Much like any other industry, COVID-19 turned the marketing world upside down. According to Gartner’s Annual CMO Spend Survey, almost half of CMOs reported a budget cut of more than five percent since the onset of COVID-19—many reporting cuts of more than 15 percent. With marketing spending down and sales demands on the rise, how can cybersecurity marketers not only stay afloat, but successfully stand out in the overcrowded market?
To explore just that, we teamed up with Women in Technology (WIT) to host a virtual panel session exploring the impact the pandemic has had on the industry and how to successfully pave a path forward. We were joined by a panel of experts including Claire Trimble, CMO at Illusive Networks; Mike Raeder, former deputy CISO at Northrop Grumman and former CISO at OrbitalATK; Katie Teitler, senior analyst at TAG Cyber; and our very own Michelle Schafer, senior vice president & partner.
If you weren’t able to join us, we’ve got you covered! Check out the following takeaways.
Constructing content looks different nowadays. In a breakout discussion between attendees, marketers explained the various ways that COVID-19 has impacted their priorities. Aside from new telework habits, our attendees discussed ways they have shifted content development to better reach their buyers during the pandemic. Understanding that many potential customers are preoccupied with challenges brought about by COVID, marketers have worked to develop shorter, more digestible content that their audiences can quickly sink their teeth into to get a clear message.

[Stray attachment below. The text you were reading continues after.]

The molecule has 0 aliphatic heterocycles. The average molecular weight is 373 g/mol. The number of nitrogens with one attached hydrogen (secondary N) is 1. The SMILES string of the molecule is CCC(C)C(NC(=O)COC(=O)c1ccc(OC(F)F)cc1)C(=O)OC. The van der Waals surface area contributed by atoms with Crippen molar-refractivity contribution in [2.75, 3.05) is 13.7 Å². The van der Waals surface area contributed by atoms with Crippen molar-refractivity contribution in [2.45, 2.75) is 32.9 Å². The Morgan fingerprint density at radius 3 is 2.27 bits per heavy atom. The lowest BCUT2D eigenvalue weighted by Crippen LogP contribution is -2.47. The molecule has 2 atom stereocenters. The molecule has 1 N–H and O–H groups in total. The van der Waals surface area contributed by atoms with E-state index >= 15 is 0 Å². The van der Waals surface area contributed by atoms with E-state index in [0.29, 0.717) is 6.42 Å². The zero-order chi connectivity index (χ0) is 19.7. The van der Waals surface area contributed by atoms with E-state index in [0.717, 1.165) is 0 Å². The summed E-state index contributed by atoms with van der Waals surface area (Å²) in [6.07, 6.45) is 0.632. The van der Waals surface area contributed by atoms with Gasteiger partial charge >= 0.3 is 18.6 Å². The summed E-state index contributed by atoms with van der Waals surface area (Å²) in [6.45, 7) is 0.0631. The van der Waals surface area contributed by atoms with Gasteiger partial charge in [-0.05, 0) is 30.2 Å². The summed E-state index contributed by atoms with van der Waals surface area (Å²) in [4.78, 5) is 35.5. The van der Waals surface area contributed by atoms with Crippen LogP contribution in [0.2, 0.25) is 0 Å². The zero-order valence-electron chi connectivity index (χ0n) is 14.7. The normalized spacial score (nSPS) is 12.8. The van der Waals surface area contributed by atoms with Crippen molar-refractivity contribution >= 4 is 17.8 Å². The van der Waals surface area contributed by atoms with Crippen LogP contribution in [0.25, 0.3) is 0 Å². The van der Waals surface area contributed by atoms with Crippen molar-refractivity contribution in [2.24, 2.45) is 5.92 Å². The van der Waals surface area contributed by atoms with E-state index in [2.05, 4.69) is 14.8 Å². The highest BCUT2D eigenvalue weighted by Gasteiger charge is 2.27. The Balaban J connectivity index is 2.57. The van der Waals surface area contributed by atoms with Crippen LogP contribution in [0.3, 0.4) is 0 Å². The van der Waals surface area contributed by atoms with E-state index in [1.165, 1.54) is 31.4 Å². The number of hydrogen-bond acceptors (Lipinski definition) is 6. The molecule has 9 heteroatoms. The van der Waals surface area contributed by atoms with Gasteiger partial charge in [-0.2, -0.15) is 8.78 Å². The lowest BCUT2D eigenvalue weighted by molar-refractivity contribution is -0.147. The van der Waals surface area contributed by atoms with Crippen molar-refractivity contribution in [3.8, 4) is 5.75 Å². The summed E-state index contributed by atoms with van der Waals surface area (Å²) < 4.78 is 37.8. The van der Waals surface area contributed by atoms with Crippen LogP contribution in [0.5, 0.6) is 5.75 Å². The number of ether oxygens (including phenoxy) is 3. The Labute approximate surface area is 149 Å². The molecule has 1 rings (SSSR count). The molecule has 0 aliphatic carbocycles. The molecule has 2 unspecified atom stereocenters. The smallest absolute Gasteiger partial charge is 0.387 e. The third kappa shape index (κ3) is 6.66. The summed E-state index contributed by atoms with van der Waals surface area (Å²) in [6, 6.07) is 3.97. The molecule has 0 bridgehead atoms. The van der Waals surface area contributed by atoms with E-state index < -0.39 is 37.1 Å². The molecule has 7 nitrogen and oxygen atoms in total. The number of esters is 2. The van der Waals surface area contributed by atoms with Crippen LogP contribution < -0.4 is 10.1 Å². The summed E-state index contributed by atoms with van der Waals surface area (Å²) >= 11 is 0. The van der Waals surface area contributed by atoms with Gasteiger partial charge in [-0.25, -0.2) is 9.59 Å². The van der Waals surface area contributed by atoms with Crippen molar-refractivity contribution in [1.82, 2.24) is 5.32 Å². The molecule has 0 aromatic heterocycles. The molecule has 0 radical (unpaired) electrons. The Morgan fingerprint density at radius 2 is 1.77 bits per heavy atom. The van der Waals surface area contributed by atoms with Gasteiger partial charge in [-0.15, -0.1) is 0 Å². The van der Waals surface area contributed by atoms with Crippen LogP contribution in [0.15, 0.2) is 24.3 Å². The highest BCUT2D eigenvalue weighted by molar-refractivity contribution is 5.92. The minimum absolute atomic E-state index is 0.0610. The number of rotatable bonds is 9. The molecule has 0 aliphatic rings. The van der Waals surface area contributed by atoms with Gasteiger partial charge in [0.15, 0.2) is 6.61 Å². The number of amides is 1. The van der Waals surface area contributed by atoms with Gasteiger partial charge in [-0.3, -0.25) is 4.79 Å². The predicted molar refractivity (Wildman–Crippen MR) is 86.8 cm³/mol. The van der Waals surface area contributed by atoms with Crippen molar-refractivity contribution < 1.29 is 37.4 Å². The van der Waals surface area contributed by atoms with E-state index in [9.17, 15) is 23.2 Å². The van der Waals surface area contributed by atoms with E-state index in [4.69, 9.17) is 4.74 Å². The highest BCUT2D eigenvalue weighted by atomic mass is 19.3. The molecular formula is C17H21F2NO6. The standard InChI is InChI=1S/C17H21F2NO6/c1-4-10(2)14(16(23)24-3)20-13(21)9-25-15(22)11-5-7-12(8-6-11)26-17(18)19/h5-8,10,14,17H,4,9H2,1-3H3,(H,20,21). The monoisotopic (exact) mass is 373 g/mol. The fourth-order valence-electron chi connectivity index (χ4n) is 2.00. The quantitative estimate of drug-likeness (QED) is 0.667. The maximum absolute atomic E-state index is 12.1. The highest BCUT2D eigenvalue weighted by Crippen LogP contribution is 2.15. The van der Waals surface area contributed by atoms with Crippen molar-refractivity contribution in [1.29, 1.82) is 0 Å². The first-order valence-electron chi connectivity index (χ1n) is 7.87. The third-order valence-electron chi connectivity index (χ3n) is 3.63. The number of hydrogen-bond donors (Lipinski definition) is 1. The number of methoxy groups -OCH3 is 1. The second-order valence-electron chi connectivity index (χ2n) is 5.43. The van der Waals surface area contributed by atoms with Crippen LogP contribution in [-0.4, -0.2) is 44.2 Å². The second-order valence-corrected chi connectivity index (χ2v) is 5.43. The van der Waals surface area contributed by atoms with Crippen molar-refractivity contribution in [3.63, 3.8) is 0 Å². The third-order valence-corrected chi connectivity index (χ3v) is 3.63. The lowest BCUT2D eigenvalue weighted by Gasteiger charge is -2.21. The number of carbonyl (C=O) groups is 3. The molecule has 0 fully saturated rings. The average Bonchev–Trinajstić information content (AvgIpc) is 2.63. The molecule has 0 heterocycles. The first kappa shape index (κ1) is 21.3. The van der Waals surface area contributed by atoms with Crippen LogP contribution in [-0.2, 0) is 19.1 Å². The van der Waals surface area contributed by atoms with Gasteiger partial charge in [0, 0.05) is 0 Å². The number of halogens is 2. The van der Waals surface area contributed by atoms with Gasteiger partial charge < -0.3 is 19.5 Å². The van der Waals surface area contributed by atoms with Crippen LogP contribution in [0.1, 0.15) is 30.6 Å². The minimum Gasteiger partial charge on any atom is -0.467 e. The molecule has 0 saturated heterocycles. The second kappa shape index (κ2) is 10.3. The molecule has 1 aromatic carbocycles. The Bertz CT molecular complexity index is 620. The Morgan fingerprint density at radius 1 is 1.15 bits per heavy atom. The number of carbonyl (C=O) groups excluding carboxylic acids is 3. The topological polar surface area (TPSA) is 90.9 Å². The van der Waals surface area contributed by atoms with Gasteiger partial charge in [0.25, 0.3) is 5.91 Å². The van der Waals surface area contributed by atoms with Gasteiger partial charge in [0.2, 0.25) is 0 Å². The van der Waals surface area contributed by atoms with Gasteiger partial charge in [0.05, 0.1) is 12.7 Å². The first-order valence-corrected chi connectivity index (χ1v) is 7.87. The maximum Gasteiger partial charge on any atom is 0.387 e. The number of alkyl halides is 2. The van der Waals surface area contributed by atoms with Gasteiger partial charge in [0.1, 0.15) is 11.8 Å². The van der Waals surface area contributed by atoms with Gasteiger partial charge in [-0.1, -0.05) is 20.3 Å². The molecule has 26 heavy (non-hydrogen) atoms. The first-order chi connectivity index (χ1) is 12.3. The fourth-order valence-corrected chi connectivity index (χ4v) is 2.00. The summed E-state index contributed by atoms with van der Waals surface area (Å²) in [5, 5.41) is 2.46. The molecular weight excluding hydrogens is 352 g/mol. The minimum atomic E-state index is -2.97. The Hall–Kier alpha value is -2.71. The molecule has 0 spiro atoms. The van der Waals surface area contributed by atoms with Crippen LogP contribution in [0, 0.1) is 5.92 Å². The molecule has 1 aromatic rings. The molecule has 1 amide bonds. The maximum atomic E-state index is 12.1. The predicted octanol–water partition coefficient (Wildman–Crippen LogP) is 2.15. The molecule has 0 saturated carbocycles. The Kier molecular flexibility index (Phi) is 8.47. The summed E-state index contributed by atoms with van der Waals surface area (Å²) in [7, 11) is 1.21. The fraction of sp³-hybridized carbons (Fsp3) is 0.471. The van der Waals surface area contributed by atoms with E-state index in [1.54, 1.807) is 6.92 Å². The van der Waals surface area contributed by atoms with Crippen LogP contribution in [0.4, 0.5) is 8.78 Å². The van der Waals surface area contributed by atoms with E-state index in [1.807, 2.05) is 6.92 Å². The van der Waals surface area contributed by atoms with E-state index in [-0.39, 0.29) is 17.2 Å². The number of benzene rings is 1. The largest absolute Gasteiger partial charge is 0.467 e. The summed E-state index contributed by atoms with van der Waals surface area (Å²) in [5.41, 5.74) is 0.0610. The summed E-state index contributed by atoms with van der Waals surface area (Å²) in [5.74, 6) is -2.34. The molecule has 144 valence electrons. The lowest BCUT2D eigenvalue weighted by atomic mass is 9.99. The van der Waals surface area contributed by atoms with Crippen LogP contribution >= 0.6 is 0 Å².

Unclear on which content to begin developing? Our recent Marketing and Selling to the CISO report shows that 89 percent of CISOs regularly read vendor blogs. Time to get typing!
Course correction is a silver lining. Claire Trimble, CMO at Illusive Networks, explained that COVID-19 has given her the opportunity to course correct both professionally and personally. From leveraging remote work to spend more time with her family to reallocating travel budgets to more effective marketing spend, there are plenty of positive changes underway too. The pandemic has provided marketers with a unique opportunity to take a step back, evaluate what programs are working or not working, and course correct if needed.
Know your target buyer and be specific with them. With thousands of security vendors in the market, Katie Teitler, senior analyst at TAG Cyber, informed attendees how critical it is for marketers to get specific with their target audiences. Generic messages that do not closely align with buyers’ pain points and decision-making power will no longer fit the bill. Instead, marketers need to take the time to learn who their customer is, what they are responsible for, what their industry peers are buying and more.
Ready to get started? Katie recommends using your customer’s company message as a tool to align your value proposition accordingly. Some extra work on the back end goes a long way for your bottom line!
If marketers are going to give away anything for free during the pandemic, they should do so without expecting something in return.
Lend a helping hand — with good intentions. As a nation, we’re facing a time when helping others is more crucial than ever before. This rings true in the marketing world as well. Claire Trimble explained that if marketers are going to give away anything for free during the pandemic, they should do so without expecting something in return. Mike Raeder, former deputy CISO at Northrop Grumman and former CISO at OrbitalATK, agreed with this practice, as he shared the challenges that his teams faced when it came to providing security services to the rapidly remote workforce at the begin